Adrian Hancock, Magic Millions’ South Australian representative, said the prize-money increases were desperately needed in order for the state’s racing industry to stay competitive against larger jurisdictions. “It would be nice to have a million dollar race or two in South Australia but, in saying that, I thought our fields were very strong this year considering, the Sangster particularly, was one of the better Group 1s of the year, I thought, on paper and the way it was run,” Hancock said. “But the grassroots is vital to every sport and racing’s no different. We will take the increases where we can get it and I think spreading it around has been a good decision.”

While owners and trainers will benefit from the $7.4 million boost, Hancock echoed Satchell’s position, suggesting that the extra prize-money could help encourage South Australia-based breeders to reinvest in new mares. “Prize-money is the be-all and end-all of the industry. It filters all the way down to the breeders and they need yearling results to reinvest back into the industry and these past few years that’s been lacking in South Australia, I’d say, because they haven’t got the funds to be competitive in investing in new mares,” Hancock said. “The breeding situation and people who want to come into breeding need incentives to do that and prize-money is always the answer and certainly it’s going to help, for sure.”

The rising costs of running a stable have been exacerbated by the inferior prize-money in South Australia, according to Clarken. “Running costs for stables are pretty similar [across Australia], so we definitely had to have an increase and it’s great, positive news for us as trainers to be able to go to our owners with,” he said. “I think all stables have had a bit of a slow up as far as selling shares in horses go and the market’s come back a little bit, so it’s good to be able to go to people and give them some good news that might activate a bit more interest.”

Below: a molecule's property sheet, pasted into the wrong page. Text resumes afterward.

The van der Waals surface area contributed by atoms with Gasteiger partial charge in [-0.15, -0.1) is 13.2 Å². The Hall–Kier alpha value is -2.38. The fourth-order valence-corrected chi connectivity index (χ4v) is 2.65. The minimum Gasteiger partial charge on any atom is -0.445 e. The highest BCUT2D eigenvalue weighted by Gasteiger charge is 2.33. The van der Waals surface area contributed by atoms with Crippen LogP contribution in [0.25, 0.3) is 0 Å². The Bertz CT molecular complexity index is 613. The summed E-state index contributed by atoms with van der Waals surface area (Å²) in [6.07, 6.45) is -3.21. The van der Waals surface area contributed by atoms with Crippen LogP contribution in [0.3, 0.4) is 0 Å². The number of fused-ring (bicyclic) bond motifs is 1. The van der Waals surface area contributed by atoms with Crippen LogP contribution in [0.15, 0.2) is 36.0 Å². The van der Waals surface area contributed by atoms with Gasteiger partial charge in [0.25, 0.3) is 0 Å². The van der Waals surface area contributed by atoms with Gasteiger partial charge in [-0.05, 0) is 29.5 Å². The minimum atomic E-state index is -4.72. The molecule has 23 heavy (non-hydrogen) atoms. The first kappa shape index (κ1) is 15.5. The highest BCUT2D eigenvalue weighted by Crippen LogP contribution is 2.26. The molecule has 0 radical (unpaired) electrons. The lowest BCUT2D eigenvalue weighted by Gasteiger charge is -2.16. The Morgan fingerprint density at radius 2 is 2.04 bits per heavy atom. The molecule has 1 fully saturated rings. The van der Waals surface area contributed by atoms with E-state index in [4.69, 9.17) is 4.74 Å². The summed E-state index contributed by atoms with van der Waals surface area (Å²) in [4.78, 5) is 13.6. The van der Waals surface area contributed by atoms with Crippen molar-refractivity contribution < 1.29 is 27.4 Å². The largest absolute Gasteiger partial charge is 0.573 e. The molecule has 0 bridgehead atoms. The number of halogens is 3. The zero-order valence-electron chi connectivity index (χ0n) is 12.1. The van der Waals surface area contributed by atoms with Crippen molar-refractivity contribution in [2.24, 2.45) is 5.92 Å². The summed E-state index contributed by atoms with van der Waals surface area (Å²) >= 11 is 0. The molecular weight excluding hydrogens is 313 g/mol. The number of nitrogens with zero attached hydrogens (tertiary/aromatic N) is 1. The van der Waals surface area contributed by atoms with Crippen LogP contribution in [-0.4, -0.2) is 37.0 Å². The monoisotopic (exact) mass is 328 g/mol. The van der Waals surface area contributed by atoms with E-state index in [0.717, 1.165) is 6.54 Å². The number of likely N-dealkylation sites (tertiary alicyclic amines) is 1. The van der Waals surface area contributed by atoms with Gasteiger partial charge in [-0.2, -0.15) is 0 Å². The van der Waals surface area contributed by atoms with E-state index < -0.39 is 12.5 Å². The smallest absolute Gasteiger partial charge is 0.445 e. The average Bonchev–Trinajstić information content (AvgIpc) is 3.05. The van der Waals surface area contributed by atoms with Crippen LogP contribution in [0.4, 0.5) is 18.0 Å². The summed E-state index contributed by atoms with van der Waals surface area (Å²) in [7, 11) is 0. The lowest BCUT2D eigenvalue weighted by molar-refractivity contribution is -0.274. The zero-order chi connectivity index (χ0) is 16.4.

Racing SA had been lobbying the state government for a bigger share of point of consumption tax revenue, with premier Peter Malinauskas’s cabinet agreeing to double the industry’s take from ten per cent to 20 per cent of the gambling tax received by the government. “We have made a lot of progress in our aim to create a strong, vibrant and sustainable industry over the last few years and the ability to make these increases is that next, extremely important step.” Racing SA chair Rob Rorrison said in a statement yesterday.

“The increase has been made possible through a combination of positive financial results in recent years and the increase in the return to the industry, from ten per cent to 20 per cent, of the POC tax announced by the SA government in their budget. “Prize-money is the lifeblood of the industry and being able to announce a sustainable increase of this nature will ensure our SA participants will be in a position to continue to grow their businesses.” The halcyon days of South Australian racing, when Cummings and Hayes et al were big names in Adelaide, may not return but Clarken is optimistic. He said: “I think our state can reach a better place because we have lost our way and we are becoming insignificant, but [this is a step in] getting it back to its former glory.”